Site Map 2018_04_26
Site Map 2018_04_27
Site Map 2018_04_28
Site Map 2018_04_29
Site Map 2018_04_30
Site Map 2018_05_01
Site Map 2018_05_02
Site Map 2018_05_03
Site Map 2018_05_04
Site Map 2018_05_05
Site Map 2018_05_06
Site Map 2018_05_07
Site Map 2018_05_08
Site Map 2018_05_09
Site Map 2018_05_15
Site Map 2018_05_16
Site Map 2018_05_17
Site Map 2018_05_18
Site Map 2018_05_19
Site Map 2018_05_20
Site Map 2018_05_21
Site Map 2018_05_22
Site Map 2018_05_23
Site Map 2018_05_24
Site Map 2018_05_25
Site Map 2018_05_26
Site Map 2018_05_27
Site Map 2018_05_28
Site Map 2018_05_29
Site Map 2018_05_30
Site Map 2018_05_31
Site Map 2018_06_01
Site Map 2018_06_02
Site Map 2018_06_03
Site Map 2018_06_04
Site Map 2018_06_05
Site Map 2018_06_06
Site Map 2018_06_07
Site Map 2018_06_08
Site Map 2018_06_09
Site Map 2018_06_10
Site Map 2018_06_11
Site Map 2018_06_12
Site Map 2018_06_13
Site Map 2018_06_14
Site Map 2018_06_15
Site Map 2018_06_16
Site Map 2018_06_17
Site Map 2018_06_18
Site Map 2018_06_19
Site Map 2018_06_20
Site Map 2018_06_21
Site Map 2018_06_22
Site Map 2018_06_23
Site Map 2018_06_24
Site Map 2018_06_25
Site Map 2018_06_26
Site Map 2018_06_27
Site Map 2018_06_28
Site Map 2018_06_29
Site Map 2018_06_30
Site Map 2018_07_01
Site Map 2018_07_02
Site Map 2018_07_03
Site Map 2018_07_04
Site Map 2018_07_05
Site Map 2018_07_06
Site Map 2018_07_07
Site Map 2018_07_08
Site Map 2018_07_09
Site Map 2018_07_10
Site Map 2018_07_11
Site Map 2018_07_12
Site Map 2018_07_13
Site Map 2018_07_14
Site Map 2018_07_15
Site Map 2018_07_16
Site Map 2018_07_17
Site Map 2018_07_18
Site Map 2018_07_19
Site Map 2018_07_20
Site Map 2018_07_21
Site Map 2018_07_22
Site Map 2018_07_23
Site Map 2018_07_24
Site Map 2018_07_25
Site Map 2018_07_26
Site Map 2018_07_27
Site Map 2018_07_28
Site Map 2018_07_29
Site Map 2018_07_30
Site Map 2018_07_31
Site Map 2018_08_01
Site Map 2018_08_02
Site Map 2018_08_03
Site Map 2018_08_04
Site Map 2018_08_05
Site Map 2018_08_06
Site Map 2018_08_07
Site Map 2018_08_08
Site Map 2018_08_09
Site Map 2018_08_10
Site Map 2018_08_11
Site Map 2018_08_12
Site Map 2018_08_13
Site Map 2018_08_15
Site Map 2018_08_16
Site Map 2018_08_17
Site Map 2018_08_18
Site Map 2018_08_19
Site Map 2018_08_20
Site Map 2018_08_21
Site Map 2018_08_22
Site Map 2018_08_23
Site Map 2018_08_24
Site Map 2018_08_25
Site Map 2018_08_26
Site Map 2018_08_27
Site Map 2018_08_28
Site Map 2018_08_29
Site Map 2018_08_30
Site Map 2018_08_31
Site Map 2018_09_01
Site Map 2018_09_02
Site Map 2018_09_03
Site Map 2018_09_04
Site Map 2018_09_05
Site Map 2018_09_06
Site Map 2018_09_07
Site Map 2018_09_08
Site Map 2018_09_09
Site Map 2018_09_10
Site Map 2018_09_11
Site Map 2018_09_12
Site Map 2018_09_13
Site Map 2018_09_14
Site Map 2018_09_15
Site Map 2018_09_16
Site Map 2018_09_17
Site Map 2018_09_18
Site Map 2018_09_19
Site Map 2018_09_20
Site Map 2018_09_21
Site Map 2018_09_23
Site Map 2018_09_24
Site Map 2018_09_25
Site Map 2018_09_26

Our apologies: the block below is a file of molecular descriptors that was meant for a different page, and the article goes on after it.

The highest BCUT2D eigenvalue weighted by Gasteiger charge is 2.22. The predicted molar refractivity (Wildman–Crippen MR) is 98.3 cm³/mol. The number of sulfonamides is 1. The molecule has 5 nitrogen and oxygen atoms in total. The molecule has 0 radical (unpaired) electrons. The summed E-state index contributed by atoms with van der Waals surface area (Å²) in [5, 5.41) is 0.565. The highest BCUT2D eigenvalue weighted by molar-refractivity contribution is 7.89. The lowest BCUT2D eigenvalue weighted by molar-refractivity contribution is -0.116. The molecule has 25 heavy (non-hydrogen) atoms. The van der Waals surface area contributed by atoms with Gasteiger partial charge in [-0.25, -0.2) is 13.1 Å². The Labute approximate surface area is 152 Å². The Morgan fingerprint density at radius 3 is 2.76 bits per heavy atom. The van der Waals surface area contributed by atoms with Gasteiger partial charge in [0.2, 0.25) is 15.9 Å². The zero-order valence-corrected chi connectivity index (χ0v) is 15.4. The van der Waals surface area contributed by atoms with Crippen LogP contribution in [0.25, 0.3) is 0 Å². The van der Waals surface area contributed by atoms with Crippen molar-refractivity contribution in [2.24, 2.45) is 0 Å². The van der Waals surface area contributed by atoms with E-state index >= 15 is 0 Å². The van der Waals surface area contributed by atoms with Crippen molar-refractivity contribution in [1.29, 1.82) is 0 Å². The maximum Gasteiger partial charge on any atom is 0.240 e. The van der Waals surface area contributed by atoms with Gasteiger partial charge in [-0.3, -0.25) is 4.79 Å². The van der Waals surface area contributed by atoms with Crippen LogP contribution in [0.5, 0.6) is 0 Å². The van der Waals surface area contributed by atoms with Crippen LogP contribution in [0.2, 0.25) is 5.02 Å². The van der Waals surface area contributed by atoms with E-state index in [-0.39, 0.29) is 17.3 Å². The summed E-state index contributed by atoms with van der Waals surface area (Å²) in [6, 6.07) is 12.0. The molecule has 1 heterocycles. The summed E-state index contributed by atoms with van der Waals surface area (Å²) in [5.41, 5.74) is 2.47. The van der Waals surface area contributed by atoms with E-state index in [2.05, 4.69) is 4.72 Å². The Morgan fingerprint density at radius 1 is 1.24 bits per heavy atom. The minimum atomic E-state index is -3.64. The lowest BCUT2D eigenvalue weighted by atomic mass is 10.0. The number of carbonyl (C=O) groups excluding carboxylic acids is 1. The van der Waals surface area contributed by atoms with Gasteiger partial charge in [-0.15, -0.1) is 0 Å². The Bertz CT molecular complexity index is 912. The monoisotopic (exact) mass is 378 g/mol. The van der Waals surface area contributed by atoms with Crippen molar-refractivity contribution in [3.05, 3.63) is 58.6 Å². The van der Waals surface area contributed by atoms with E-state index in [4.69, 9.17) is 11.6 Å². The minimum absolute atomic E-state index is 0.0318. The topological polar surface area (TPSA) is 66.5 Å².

Site Map 2018_09_27
Site Map 2018_09_28
Site Map 2018_09_29
Site Map 2018_09_30
Site Map 2018_10_01
Site Map 2018_10_02
Site Map 2018_10_03
Site Map 2018_10_04
Site Map 2018_10_05
Site Map 2018_10_06
Site Map 2018_10_07
Site Map 2018_10_08
Site Map 2018_10_09
Site Map 2018_10_10
Site Map 2018_10_11
Site Map 2018_10_12
Site Map 2018_10_13
Site Map 2018_10_14
Site Map 2018_10_15
Site Map 2018_10_16
Site Map 2018_10_17
Site Map 2018_10_18
Site Map 2018_10_19
Site Map 2018_10_20
Site Map 2018_10_21
Site Map 2018_10_22
Site Map 2018_10_23
Site Map 2018_10_24
Site Map 2018_10_25
Site Map 2018_10_26
Site Map 2018_10_27
Site Map 2018_10_28
Site Map 2018_10_29
Site Map 2018_10_30
Site Map 2018_10_31
Site Map 2018_11_01
Site Map 2018_11_02
Site Map 2018_11_03
Site Map 2018_11_04
Site Map 2018_11_05
Site Map 2018_11_06
Site Map 2018_11_07
Site Map 2018_11_08
Site Map 2018_11_09
Site Map 2018_11_10
Site Map 2018_11_11
Site Map 2018_11_12
Site Map 2018_11_13
Site Map 2018_11_14
Site Map 2018_11_15
Site Map 2018_11_16
Site Map 2018_11_17
Site Map 2018_11_18
Site Map 2018_11_19
Site Map 2018_11_20
Site Map 2018_11_21
Site Map 2018_11_22
Site Map 2018_11_23
Site Map 2018_11_24
Site Map 2018_11_25
Site Map 2018_11_26
Site Map 2018_11_27
Site Map 2018_11_28
Site Map 2018_11_29
Site Map 2018_11_30
Site Map 2018_12_01
Site Map 2018_12_02
Site Map 2018_12_03
Site Map 2018_12_04
Site Map 2018_12_05
Site Map 2018_12_06
Site Map 2018_12_07
Site Map 2018_12_08
Site Map 2018_12_09
Site Map 2018_12_10
Site Map 2018_12_11
Site Map 2018_12_12
Site Map 2018_12_13
Site Map 2018_12_14
Site Map 2018_12_15
Site Map 2018_12_16
Site Map 2018_12_17
Site Map 2018_12_18
Site Map 2018_12_19
Site Map 2018_12_20
Site Map 2018_12_21
Site Map 2018_12_22
Site Map 2018_12_23
Site Map 2018_12_24
Site Map 2018_12_25
Site Map 2018_12_26
Site Map 2018_12_27
Site Map 2018_12_28
Site Map 2018_12_29
Site Map 2018_12_30
Site Map 2018_12_31
Site Map 2019_01_01
Site Map 2019_01_02
Site Map 2019_01_03
Site Map 2019_01_04
Site Map 2019_01_06
Site Map 2019_01_07
Site Map 2019_01_08
Site Map 2019_01_09
Site Map 2019_01_11
Site Map 2019_01_12
Site Map 2019_01_13
Site Map 2019_01_14
Site Map 2019_01_15
Site Map 2019_01_16
Site Map 2019_01_17
Site Map 2019_01_18
Site Map 2019_01_19
Site Map 2019_01_20
Site Map 2019_01_21
Site Map 2019_01_22
Site Map 2019_01_23
Site Map 2019_01_24
Site Map 2019_01_25
Site Map 2019_01_26
Site Map 2019_01_27
Site Map 2019_01_28
Site Map 2019_01_29
Site Map 2019_01_30
Site Map 2019_01_31
Site Map 2019_02_01
Site Map 2019_02_02
Site Map 2019_02_03
Site Map 2019_02_04
Site Map 2019_02_05
Site Map 2019_02_06
Site Map 2019_02_07
Site Map 2019_02_08
Site Map 2019_02_09
Site Map 2019_02_10
Site Map 2019_02_11
Site Map 2019_02_12
Site Map 2019_02_13
Site Map 2019_02_14
Site Map 2019_02_15
Site Map 2019_02_16
Site Map 2019_02_17
Site Map 2019_02_18
Site Map 2019_02_19
Site Map 2019_02_20
Site Map 2019_02_21
Site Map 2019_02_22
Site Map 2019_02_23
Site Map 2019_02_24
Site Map 2019_02_25
Site Map 2019_02_26
Site Map 2019_02_27
Site Map 2019_02_28
Site Map 2019_03_01
Site Map 2019_03_02
Site Map 2019_03_03
Site Map 2019_03_04
Site Map 2019_03_05
Site Map 2019_03_06
Site Map 2019_03_07
Site Map 2019_03_08
Site Map 2019_03_09
Site Map 2019_03_10
Site Map 2019_03_11
Site Map 2019_03_12
Site Map 2019_03_13